These DNA nanorobots do so by seeking out and injecting cancerous tumors with drugs that can cut off their blood supply, shriveling them up and killing them. Staining studies also highlighted thickening of alveolar wall and fibrosis, "suggesting a consequential remodeling of the tumor tissues into normal lung tissues", the authors claim.
The team took a rectangular piece of DNA origami sheet - measuring just 90 nanometers by 60 nanometers - and peppered it with a protein known as thrombin.
The DNA origami sheet, with its associated clotting agent, is then folded up into a ring-like structure.
"This ability can be harnessed to kill tumour cells by developing a system where the thrombin only causes clots in the blood vessels that are feeding the tumour, and not elsewhere in the body". The next step is to investigate any damage-such as undetected clots or immune-system responses-in the host organism, he says, as well as to determine how much thrombin is actually delivered at the tumor sites. After binding to the blood vessel surface, they would release the thrombin into the tumor. Yan's team also found that nanorobot treatment increased survival and led to smaller tumors in a mouse model of melanoma, and in mice with xenografts of human ovarian cancer cells. From treating tumors to delivering medicine to specific areas in the body, the future would look brighter with nanorobots in it. The nanorobot therapy was particularly effective in a melanoma mouse model, in which three of eight treated mice showed complete tumor regression and more than double median survival time. But perhaps the most significant part of the tech is its precision, at least in the mouse models: The programmed DNA bots avoided causing any clotting or harm to healthy cells. The researchers also demonstrated this in the healthy tissue of Bama miniature pigs, adding weight to the finding that the nanorobot is, as they describe it, "safe and immunologically inert". Once coagulation occurs and blood flow has been cut off to the tumor, it shrinks.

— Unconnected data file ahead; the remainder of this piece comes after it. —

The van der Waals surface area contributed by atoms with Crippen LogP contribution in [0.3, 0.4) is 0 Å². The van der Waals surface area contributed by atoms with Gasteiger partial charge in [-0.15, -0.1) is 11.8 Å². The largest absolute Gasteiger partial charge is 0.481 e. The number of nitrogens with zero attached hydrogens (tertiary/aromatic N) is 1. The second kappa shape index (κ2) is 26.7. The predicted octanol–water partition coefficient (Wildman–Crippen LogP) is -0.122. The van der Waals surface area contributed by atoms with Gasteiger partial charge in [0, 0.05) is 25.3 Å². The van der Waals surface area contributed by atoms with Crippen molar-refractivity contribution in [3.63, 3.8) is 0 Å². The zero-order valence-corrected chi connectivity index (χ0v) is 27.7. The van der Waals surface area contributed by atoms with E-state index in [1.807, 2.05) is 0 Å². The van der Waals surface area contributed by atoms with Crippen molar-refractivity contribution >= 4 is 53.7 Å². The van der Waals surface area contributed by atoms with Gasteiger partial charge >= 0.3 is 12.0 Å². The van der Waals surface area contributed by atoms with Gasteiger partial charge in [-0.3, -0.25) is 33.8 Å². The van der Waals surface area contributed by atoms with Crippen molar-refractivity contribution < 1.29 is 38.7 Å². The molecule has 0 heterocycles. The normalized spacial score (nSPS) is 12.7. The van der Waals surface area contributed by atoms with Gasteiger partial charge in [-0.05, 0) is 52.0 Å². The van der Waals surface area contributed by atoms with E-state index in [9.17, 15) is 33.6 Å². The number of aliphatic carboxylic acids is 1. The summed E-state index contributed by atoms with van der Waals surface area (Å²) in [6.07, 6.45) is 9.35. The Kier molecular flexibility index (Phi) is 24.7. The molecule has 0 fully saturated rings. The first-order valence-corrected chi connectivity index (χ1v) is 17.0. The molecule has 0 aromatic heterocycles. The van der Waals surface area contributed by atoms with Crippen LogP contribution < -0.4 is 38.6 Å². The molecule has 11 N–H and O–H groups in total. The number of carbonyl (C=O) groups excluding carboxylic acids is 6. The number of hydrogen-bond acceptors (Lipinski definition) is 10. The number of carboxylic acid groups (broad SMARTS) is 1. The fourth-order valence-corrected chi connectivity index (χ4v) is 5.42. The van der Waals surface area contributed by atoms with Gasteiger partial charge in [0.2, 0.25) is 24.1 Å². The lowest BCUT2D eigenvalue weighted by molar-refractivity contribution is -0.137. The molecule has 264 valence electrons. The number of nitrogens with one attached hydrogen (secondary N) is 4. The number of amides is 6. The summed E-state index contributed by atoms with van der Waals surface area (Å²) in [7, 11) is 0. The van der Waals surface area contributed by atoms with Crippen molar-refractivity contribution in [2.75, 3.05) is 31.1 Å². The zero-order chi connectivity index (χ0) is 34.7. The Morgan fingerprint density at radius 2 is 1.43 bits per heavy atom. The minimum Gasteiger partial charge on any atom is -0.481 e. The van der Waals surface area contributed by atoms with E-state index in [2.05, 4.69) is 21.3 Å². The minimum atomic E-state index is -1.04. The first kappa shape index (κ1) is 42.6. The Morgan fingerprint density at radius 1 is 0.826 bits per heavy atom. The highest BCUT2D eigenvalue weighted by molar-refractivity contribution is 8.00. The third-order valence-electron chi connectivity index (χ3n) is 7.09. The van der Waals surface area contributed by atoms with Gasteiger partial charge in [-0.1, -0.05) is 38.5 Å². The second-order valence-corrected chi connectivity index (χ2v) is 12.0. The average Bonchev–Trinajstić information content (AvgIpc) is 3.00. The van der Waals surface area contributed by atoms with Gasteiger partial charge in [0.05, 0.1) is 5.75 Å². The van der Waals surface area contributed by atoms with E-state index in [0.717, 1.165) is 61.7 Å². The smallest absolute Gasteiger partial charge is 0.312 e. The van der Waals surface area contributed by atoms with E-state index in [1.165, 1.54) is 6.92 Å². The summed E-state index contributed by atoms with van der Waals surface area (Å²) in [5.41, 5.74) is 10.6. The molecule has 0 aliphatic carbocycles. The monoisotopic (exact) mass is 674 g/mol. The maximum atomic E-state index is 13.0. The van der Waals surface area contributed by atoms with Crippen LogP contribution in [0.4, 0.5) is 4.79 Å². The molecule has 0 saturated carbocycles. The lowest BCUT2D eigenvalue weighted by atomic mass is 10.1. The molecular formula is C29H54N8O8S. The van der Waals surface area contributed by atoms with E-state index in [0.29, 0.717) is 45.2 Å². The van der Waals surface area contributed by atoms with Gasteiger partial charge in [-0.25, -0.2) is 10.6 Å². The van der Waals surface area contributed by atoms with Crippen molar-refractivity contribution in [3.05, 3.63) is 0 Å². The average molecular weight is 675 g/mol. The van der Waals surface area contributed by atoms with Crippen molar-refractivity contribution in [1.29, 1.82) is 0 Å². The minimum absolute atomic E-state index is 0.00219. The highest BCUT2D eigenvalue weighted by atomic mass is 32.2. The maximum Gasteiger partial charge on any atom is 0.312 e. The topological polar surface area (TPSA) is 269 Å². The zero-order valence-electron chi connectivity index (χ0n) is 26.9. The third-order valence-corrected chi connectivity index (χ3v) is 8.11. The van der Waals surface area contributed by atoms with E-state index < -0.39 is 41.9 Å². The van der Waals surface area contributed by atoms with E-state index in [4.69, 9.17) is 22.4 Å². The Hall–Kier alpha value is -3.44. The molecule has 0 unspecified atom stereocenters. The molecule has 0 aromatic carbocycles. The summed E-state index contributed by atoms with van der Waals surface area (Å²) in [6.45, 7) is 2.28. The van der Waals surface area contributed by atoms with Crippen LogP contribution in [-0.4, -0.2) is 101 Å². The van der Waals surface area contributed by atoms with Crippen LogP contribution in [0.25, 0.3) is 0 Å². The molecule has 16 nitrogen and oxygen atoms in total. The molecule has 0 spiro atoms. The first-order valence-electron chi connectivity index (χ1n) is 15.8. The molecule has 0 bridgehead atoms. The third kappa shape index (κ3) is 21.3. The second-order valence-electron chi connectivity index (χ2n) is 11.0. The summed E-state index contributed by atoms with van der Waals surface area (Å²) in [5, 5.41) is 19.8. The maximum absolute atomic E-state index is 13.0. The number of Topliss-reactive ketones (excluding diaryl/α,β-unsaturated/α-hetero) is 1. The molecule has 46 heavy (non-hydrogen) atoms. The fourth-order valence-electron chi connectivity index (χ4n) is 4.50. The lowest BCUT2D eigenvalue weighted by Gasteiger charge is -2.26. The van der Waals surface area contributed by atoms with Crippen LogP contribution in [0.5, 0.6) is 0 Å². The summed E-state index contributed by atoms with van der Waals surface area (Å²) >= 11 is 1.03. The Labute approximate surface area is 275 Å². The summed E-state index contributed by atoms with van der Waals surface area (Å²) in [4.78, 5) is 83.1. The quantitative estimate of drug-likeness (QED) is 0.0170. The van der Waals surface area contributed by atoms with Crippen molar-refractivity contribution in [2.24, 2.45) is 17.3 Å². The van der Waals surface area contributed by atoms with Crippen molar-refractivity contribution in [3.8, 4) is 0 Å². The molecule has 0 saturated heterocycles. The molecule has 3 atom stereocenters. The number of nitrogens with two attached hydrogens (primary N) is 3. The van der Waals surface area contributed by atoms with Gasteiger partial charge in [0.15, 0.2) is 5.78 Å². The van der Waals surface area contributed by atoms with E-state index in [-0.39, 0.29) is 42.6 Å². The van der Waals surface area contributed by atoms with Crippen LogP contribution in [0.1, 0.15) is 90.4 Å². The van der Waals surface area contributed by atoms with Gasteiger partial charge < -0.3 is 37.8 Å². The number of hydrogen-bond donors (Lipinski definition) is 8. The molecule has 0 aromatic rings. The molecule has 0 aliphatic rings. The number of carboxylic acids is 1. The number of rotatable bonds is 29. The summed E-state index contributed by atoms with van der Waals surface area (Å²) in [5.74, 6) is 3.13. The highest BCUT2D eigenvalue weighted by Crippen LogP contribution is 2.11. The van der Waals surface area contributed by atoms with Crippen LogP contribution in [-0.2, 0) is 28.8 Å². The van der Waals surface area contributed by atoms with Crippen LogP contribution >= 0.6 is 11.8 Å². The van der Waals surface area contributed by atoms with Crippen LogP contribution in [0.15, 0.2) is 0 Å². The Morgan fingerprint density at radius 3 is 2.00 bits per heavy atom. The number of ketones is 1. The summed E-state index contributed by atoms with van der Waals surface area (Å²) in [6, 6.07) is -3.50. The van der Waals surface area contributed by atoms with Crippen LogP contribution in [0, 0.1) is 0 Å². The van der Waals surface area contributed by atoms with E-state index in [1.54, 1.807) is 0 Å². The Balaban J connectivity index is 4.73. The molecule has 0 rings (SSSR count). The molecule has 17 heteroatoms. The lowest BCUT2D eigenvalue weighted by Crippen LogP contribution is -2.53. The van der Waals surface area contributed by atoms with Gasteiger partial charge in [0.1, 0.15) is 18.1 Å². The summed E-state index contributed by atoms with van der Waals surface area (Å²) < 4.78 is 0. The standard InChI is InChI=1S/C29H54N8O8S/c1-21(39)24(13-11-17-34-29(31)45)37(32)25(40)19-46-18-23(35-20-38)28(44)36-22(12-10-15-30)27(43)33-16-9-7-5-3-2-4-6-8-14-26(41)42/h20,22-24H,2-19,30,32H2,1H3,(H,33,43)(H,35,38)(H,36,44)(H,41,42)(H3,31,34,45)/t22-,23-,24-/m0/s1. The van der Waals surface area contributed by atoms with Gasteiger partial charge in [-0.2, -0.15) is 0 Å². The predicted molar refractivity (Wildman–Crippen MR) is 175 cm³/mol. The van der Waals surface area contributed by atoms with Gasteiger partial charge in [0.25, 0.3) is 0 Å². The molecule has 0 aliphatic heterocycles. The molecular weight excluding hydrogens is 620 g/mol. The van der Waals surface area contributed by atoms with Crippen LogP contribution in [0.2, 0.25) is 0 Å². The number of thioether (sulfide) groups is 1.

Most importantly, there was no evidence of the nanorobots spreading into the brain where they could cause unwanted side effects, such as a stroke.
In the Arizona State University (ASU) study, scientists injected human cancer cells into a mouse to induce aggressive tumor growth. "The thrombin delivery DNA nanorobot constitutes a major advance in the application of DNA nanotechnology for cancer therapy", Yan said. They are now looking for partners to develop the technology for clinical applications. "Furthermore, the current strategy may be developed as a drug delivery platform for the treatment of other diseases by modification of the geometry of the nanostructures, the targeting groups, and the loaded cargoes".
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